History Behind Wii U Purchase
The Wii U is somewhat of a weird system for me. For years, I believed that the original Wii would be the last Nintendo home console that I would buy as I moved onto the next chapter of my life. Furthermore, after the Wii U was officially announced, I definitely cannot say that I was dying to get one.
As we got closer to the Wii U release, I kept telling people that I was unsure if I would get one or not. It was interesting, yet it did not seem to be compelling enough. Nevertheless, after Nintendo announced on September 13, 2012 that you could reserve Wii U at GameStop, I decided to run out that evening and reserve one -- just in case. I figured that I could sell it on eBay if I really did not want it. Of course, let's not kid ourselves: I wanted it. What Nintendo fanboy had not dreamt of playing Mario and Zelda in HD?
On the afternoon of November 18, 2012, I walked into GameStop and picked up my reserved Wii U Deluxe Set (black) for $349.99. I also purchased New Super Mario Bros. U and ZombiU on launch day. No crazy stories this time.
Unfortunately, as we all know, Nintendo botched the Wii U worse than anything other than the Virtual Boy. Initially, confusion started when people could not tell if it was an add-on to the original Wii or a brand-new system. Then we found out that this new system was only slightly more powerful than PS3 and Xbox 360, which meant the PS4 and Xbox One would be much more powerful -- just one short year later. Oh, and then there were several draughts between 2012 and 2014 where months went by without first-party Nintendo games. And, of course, the asymmetrical gameplay idea of the GamePad was never realized to its fullest.
So it may come as a surprise that, in retrospect, the Wii U might get too bad of a rap. It probably should get some more love. To start, it laid the groundwork for the immensely popular Nintendo Switch. Wii U also had a unique Miiverse social networking feature, which blossomed into an artistic community, and was the initial home to the Amiibo toys-to-life platform. It gave birth to the much-loved Splatoon and Super Mario Maker games. And, by the end, it had a respectable collection of well-received indie games that could be downloaded from the Nintendo eShop. Finally, you could even download some previously portable-only games from the Game Boy Advance and Nintendo DS as part of the Wii U Virtual Console, which worked well on its GamePad.
For me, though, I think my appreciation of the Wii U grew after its demise. I realized that I could have been using the Off-TV Play mode much more by not keeping the console tethered to a specific TV. (Eventually, I purchased a second Wii U AC Adapter Power Supply so that I could move the console around the house more easily in order to keep it near the Wii U GamePad for playing games off-TV.) I also realized that Wii U was a great console for Zelda games since you could download the retro Zelda games, play the remastered HD versions of The Wind Waker and Twilight Princess, and enjoy Breath of the Wild as Wii U's swan song.
And, with the end of Wii U, I am officially a Nintendo retro gamer. I never did purchase the Nintendo Switch, and I imagine that any future video game systems will end up being my kids' games, not mine.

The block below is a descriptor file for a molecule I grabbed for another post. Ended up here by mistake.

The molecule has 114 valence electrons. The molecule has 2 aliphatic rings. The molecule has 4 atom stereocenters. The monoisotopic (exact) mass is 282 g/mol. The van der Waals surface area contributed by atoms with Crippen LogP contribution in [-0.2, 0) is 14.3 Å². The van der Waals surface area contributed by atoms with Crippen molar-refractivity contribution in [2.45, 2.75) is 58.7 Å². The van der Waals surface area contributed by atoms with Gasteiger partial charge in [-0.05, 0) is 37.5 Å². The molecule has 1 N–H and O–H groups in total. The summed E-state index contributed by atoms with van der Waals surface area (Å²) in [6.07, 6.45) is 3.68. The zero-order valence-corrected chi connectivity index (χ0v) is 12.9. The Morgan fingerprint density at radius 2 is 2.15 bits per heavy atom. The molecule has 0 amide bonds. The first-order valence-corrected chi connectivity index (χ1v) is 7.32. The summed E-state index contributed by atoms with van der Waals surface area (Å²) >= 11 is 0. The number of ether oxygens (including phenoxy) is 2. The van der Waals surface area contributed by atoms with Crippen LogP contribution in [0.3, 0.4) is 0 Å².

Talk about love and heartbreak. Guitar Hero Live tried to evolve music games with its different guitar, cool first-person presentation style in the on-disc GH Live mode, and streaming music videos in GHTV online. The singular focus on guitars and playing to the backdrop of 500 music videos was awesome -- a ton of fun for 1 or 2 players. But the abrupt end, as of December 1, 2018, was a stark reminder about online services. I'd love to see Rock Band adopt music videos...or a hack.
For a long-time Mario Kart aficionado, the Wii U version of Mario Kart 8 dazzled. Beautiful HD graphics, solid online play, 4-player local Grand Prix, lots of great new and retro courses, DLC expansion packs with Zelda and Animal Crossing content, and a 200cc mode! Always so much fun. The only disappointing part of the game, Battle Mode, was rectified in the Switch "Deluxe" release (3 years later).
Early adopters of the Wii U were treated to a great port of the best Mario Kart clone ever made: Sonic & All-Stars Racing Transformed. With tracks inspired by Super Monkey Ball, Panzer Dragoon, Golden Axe, and After Burner, and up to 5 players among the TV and GamePad, it provided loads of Sega nostalgia and lots of frenetic-yet-balanced fun action with the cars, boats, and planes. The finale of Doug, Scott, and Nate.
Clearly, Nintendo Land was built to showcase the capabilities of the Wii U GamePad and the potential for asymmetrical games as well as 5-player games using four (4) Wii Remotes. And, in retrospect, it is a summation of the possibilities, eccentricities, and failures of the system. Nothing else really took advantage of the Wii U like Nintendo Land, yet I never really returned to it. Still, a few of those mini-games were fun, especially Mario Chase.
I enjoyed Super Mario 3D World, but I don't love it. Although it marked the first 3D Mario game that allowed for up to four (4) players simultaneously, I believe the 2D multi-player Mario games offer a lot more fun. Overall, Super Mario 3D World's linear design makes it feel a bit short, constrained, and lacking in replay value. But it (and Cat Mario) still hold a fun, unique spot on the Wii U. This would be replaced by another Mario (Super Mario Maker) if I had spent more time with that one.